In other words, the story reflects a pretty key truth of the gay teen experience: gay guys exist in absolutely every social strata, but the more “popular” and “conventional” you are, the less likely you are to be out. This is the start of some of the ongoing (and healthy) tension in the LGBT community between flamboyant “out-and-proud” folks and the more conventional, tend-to-be-more-closeted types.

Anyway, I love a lot of these geek/jock stories — and hey, the upcoming Geography Club movie tells this story in a way that I think is pretty fresh.

But it’s all still worth thinking about, don’t you think?

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10 Responses to “Why Are So Many Gay Teen Stories About a Geek in Love with a Closeted Jock?”

  1. Laura 1 May 2013 at 7:58 pm #

    You're right. While I enjoy the classic geek/closeted jock stories I would like to see the opposite in a book to shake things up. Maybe a jock and geek in a more progressive type school(set in the future if it has to be). So that the students are a little more accepting and even encouraging for the jock to be out and open so he is. Then meets a geek at school that's closeted because his family is very religious(Like the family in the movie Prayers For Bobby) and knows they wouldn't accept him. Then as the Jock and geek become closer friends the jock helps the geek accept himself and come out. I was going to say the geek is closeted because of his less social status(using one of your points turning it around and using it in a different way) and doesn't want to come out for in fear of becoming more of a outcast. but that would have contradicted the whole progressive school idea.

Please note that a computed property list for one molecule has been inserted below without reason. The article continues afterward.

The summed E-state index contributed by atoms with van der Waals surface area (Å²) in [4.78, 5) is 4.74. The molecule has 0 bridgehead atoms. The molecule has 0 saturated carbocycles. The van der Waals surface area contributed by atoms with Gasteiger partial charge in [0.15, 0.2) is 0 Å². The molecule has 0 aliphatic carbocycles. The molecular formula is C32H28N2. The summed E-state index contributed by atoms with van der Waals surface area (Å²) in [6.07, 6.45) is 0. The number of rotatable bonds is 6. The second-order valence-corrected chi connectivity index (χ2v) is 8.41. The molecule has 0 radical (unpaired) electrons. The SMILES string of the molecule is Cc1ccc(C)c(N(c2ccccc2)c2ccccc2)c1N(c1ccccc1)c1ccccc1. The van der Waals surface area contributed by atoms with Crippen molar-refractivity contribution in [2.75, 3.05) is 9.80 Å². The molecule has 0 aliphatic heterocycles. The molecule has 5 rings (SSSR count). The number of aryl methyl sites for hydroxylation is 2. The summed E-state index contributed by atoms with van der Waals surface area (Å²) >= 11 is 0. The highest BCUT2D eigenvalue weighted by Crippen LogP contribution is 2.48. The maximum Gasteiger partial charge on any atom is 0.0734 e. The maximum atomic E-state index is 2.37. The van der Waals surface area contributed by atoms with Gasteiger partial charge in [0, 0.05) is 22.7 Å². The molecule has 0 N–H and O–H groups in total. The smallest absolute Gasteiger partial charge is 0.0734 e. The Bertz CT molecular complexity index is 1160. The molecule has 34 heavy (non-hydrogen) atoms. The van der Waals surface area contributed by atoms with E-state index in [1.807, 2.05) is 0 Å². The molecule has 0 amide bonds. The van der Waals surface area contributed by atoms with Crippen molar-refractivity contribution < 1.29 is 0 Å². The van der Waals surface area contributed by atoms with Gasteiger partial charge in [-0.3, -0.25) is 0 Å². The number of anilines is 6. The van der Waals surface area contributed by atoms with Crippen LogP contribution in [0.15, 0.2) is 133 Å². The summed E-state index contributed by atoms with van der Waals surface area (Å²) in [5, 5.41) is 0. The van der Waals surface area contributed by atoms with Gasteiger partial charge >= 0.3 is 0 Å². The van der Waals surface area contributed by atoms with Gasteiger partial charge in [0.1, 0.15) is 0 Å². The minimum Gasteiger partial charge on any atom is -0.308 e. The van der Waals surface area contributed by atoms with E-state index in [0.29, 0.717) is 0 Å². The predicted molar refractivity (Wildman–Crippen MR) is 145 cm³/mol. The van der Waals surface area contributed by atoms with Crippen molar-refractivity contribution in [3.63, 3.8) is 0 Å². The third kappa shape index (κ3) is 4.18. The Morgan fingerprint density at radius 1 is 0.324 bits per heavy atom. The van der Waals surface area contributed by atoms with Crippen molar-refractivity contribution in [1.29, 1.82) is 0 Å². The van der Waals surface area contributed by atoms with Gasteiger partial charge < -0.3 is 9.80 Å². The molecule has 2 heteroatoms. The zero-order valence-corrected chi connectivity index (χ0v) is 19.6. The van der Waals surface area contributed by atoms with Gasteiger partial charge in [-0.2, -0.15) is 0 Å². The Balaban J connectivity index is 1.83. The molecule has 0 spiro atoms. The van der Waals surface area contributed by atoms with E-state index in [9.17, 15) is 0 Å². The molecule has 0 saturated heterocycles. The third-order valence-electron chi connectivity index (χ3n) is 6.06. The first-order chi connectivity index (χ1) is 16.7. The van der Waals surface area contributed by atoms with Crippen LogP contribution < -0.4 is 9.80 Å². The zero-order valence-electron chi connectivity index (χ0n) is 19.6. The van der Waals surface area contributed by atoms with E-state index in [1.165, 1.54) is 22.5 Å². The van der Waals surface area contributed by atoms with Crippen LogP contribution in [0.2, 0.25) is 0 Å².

Sorry I love to write, so when thinking about a new concept I sometimes think of how I can turn that into a story. That was just the first thing that popped into my head after reading your blog post. A rough story ideas with holes in the logic. lol. I like your blog post, it really made me think.

  2. Nick Almand 2 May 2013 at 4:21 am #

    While I understand your points, I would love to see more stories that have romances of different social standings than just those. Like an emo kid/goth falling in love with a geek, or even using some made-up cliques for the setting to introduce a little more variety. I think that's why in Sons of Nowhere, I have a physically deformed working-class kid falling for a chubby nerd. ^^

    • bhartinger 2 May 2013 at 6:22 pm #

      Oh, I'm not necessarily defending this pairing, just explaining it. I'm all for more and different stories!

      • Ulysses 2 May 2013 at 7:23 pm #

        Someone we both know is about to release a new book that does indeed take a different trope … and you've read the book, too.